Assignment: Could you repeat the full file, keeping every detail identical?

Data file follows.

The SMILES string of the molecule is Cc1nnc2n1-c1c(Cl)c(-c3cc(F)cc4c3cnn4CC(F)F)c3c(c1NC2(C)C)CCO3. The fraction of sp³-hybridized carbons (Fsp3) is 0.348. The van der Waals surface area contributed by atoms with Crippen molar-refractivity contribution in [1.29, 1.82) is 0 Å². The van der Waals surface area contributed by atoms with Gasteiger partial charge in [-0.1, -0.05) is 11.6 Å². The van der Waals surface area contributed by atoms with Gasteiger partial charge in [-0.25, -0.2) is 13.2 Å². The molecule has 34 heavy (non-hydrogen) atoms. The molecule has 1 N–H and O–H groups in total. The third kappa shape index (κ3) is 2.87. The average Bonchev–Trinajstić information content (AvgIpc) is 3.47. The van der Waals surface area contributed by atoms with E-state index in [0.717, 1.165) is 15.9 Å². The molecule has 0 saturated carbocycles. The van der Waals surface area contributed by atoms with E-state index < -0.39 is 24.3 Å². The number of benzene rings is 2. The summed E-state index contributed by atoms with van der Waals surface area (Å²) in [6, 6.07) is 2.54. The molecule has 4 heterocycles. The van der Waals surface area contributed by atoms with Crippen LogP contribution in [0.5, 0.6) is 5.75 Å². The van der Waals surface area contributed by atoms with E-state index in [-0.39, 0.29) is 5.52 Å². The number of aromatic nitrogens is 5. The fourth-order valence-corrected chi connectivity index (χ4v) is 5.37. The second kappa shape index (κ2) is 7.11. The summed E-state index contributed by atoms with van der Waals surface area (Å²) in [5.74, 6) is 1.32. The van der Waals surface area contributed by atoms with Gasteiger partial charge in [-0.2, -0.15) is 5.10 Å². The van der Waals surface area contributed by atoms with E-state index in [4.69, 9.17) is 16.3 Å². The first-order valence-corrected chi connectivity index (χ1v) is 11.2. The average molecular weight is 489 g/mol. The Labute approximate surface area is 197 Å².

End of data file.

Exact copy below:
The SMILES string of the molecule is Cc1nnc2n1-c1c(Cl)c(-c3cc(F)cc4c3cnn4CC(F)F)c3c(c1NC2(C)C)CCO3. The fraction of sp³-hybridized carbons (Fsp3) is 0.348. The van der Waals surface area contributed by atoms with Crippen molar-refractivity contribution in [1.29, 1.82) is 0 Å². The van der Waals surface area contributed by atoms with Gasteiger partial charge in [-0.1, -0.05) is 11.6 Å². The van der Waals surface area contributed by atoms with Gasteiger partial charge in [-0.25, -0.2) is 13.2 Å². The molecule has 34 heavy (non-hydrogen) atoms. The molecule has 1 N–H and O–H groups in total. The third kappa shape index (κ3) is 2.87. The average Bonchev–Trinajstić information content (AvgIpc) is 3.47. The van der Waals surface area contributed by atoms with E-state index in [0.717, 1.165) is 15.9 Å². The molecule has 0 saturated carbocycles. The van der Waals surface area contributed by atoms with E-state index < -0.39 is 24.3 Å². The number of benzene rings is 2. The summed E-state index contributed by atoms with van der Waals surface area (Å²) in [6, 6.07) is 2.54. The molecule has 4 heterocycles. The van der Waals surface area contributed by atoms with Crippen LogP contribution in [0.5, 0.6) is 5.75 Å². The van der Waals surface area contributed by atoms with E-state index in [-0.39, 0.29) is 5.52 Å². The number of aromatic nitrogens is 5. The fourth-order valence-corrected chi connectivity index (χ4v) is 5.37. The second kappa shape index (κ2) is 7.11. The summed E-state index contributed by atoms with van der Waals surface area (Å²) in [5.74, 6) is 1.32. The van der Waals surface area contributed by atoms with Gasteiger partial charge in [-0.2, -0.15) is 5.10 Å². The van der Waals surface area contributed by atoms with E-state index in [4.69, 9.17) is 16.3 Å². The first-order valence-corrected chi connectivity index (χ1v) is 11.2. The average molecular weight is 489 g/mol. The Labute approximate surface area is 197 Å².